Tuesday, January 24, 2017

Free book trailer giveaway on Adazing!

For those publishers who want to get a greater audience for their books, Adazing is sponsoring a free book trailer giveaway! If you are interested in signing up, check out this link:http://www.adazing.com/free-book-trailers/

Friday, January 20, 2017

Review: Killing Lincoln: The Shocking Assassination that Changed America Forever

Killing Lincoln: The Shocking Assassination that Changed America Forever Killing Lincoln: The Shocking Assassination that Changed America Forever by Bill O'Reilly
My rating: 5 of 5 stars

*SPOILER ALERT* Excellent read! It had me captivated for every moment. In the beginning, it was a little slow, but for a lover of history facts (like me), it's excellent all the way through. It goes into great detail explaining the entire plot to kill Lincoln; I never knew that Booth had accomplices who were supposed to kill Vice President Johnson and Secretary of State Seward on the same night as Lincoln! Interesting little facts like those kept me intrigued throughout the book. I highly recommend this book for any lover of history, especially the Civil War. I read this book as I was studying the Civil War in history class at school and it has helped me greatly. The audiobook version is excellent too. Mr. O'Reilly does an amazing job at reading it and emphasizing certain parts.

View all my reviews

Tuesday, January 17, 2017

Song Post

I've been crazy busy and didn't have time last week to write up a blog post, so here I am...

Though I'd just share a song that I really like. My friend +Heidi W. sent it to me and I've enjoyed listening to it over and over again. Enjoy!

Saturday, January 7, 2017

Rage Over a Lost Glove

For my Advanced Literature: Catholic class, we read The Rape of the Lock by Alexander Pope. For homework, we had to write our own mock epic (satirical) poem in heroic couplets with iambic pentameter. What are heroic couplets and iambic pentameter? Heroic couplets is a rhyming pattern that rhymes as A, A, B, B, C, C, etc. Iambic pentameter is a rhythm that contains ten syllables, the first syllable being unstressed and the second being stressed, resulting in a "da DA da DA da DA da DA da DA"pattern. We had to use exaggeration, incongruity, reversal, and parody in our poem.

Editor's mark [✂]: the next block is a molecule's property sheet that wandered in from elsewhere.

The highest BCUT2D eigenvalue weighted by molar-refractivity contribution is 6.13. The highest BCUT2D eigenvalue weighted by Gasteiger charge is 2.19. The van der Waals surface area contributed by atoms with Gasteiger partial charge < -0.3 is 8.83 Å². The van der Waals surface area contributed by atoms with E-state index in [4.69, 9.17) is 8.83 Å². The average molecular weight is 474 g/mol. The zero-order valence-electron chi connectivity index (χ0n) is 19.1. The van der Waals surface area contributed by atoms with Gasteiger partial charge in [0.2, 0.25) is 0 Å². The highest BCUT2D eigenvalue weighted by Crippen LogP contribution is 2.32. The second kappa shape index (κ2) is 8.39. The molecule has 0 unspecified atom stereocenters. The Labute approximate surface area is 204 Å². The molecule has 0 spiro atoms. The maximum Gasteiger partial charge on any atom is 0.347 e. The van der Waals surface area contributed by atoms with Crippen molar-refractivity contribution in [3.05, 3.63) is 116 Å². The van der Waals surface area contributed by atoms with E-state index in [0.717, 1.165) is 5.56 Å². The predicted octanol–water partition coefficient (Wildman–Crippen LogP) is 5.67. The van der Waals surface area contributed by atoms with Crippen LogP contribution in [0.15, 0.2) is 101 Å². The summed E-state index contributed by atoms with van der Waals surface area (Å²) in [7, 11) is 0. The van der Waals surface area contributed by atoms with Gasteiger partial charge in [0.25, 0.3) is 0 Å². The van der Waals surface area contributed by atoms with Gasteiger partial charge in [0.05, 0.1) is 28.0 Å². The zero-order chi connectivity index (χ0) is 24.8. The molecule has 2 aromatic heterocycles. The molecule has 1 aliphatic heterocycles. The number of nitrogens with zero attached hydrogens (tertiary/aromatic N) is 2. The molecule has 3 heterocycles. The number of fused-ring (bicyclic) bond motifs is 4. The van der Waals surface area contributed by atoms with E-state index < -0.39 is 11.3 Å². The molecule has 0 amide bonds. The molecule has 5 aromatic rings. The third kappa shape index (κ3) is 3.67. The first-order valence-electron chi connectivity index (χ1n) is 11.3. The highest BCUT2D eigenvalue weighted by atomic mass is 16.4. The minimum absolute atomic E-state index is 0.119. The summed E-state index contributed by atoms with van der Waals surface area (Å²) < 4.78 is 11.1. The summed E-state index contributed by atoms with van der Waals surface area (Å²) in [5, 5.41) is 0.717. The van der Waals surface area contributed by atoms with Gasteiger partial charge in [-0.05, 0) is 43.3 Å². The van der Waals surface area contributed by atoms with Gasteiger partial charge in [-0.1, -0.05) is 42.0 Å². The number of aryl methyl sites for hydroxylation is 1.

I wrote my poem about a person losing a glove that he doesn't even care about. If any of you are avid classical music listeners, you might get my reference to Beethoven's "Rage Over a Lost Penny (Rondo a Capriccio)." :D Enjoy!

Rage Over A Lost Glove
By Catherine Mohs
Oh, when/ the sum/mer's leaves/ in green/ were clothed
A gen/tle breeze/ from lov/ely south/ doth blowed
Capriccio/ girded/ himself/ to sort/ his clothes
A very/ capricious ad/venture/ he had/ chose
And while/ he battled/ his way/ throughout/ the mess
He chanced/ upon/ a glove,/ all torn/ and bereft
Without/ a sec/ond glance/ he threw / aside
But then/ returned/ to where/ it sadly/ lied
"Oh my!/ Look here!"/ says he/ in utter/ dismay
"This glove/ has had / no pair/ with which/ to lay!"
In conster/nation/, he did/ search/ low
And like/ a berser/king warrior/, he storms/ and blow
Fin/ally,/ he sinks/ back in/ a chair
The wound/ of his/ defeat/ was too much/ to bear
But with/ the clash/ of spears/, his Rondo/ strides in
"Why, what/  is ever/ the matter/, my dear/est kin?"
Ricci moans/, and groans/, and throws/ a sigh/ on high
"Have you/ ever seen/ my glove?/ Oh, tell/ no lie!"
"Well, since/ I can/not lie,/ oh, Ricci/ dear
I will/ tell you/ the truth./ Give ear,/ oh hear
That I/ had used/ your glove/, and no/ mistake
I only/ had meant/ to borrow/, and not/ to take
But alas!/ that dreadful,/ oh that/ awful/ day
Be cursed/ that hour/ I set down/ and walked/ away!"
He so/ concluded/ with a/ tremulous/ sigh
To Ric/ci's ears/ was lost/ the plain/tive cry
"You wretch,/ you villain,/ you horrid/ fool child!
Containing/ a wick/ed heart/ while outwardly/ mild
You knew/ that these/ were my old/ favorite/ gloves
Misplac/ing them/ is like/ unto losing/ my loves!
Without/ them, I am/ Samson/ bereft/ of his hair
Or like/ a innocent/ sheep/ in a li/on's lair!
Now you/ wretch’d child/ now you/ will pay/ for this melee
Or else/ you’ll nev’r/ again/ see light/ of day!
So roared/ Capriccio/ on that/ fine summer/ noon
His howls/ echoed like/ a wolf/ up to/ the moon.
The van/quished foe/ in terror/ fled out/ the door
And Capriccio/ mourned/ his glove/ for ev/er more.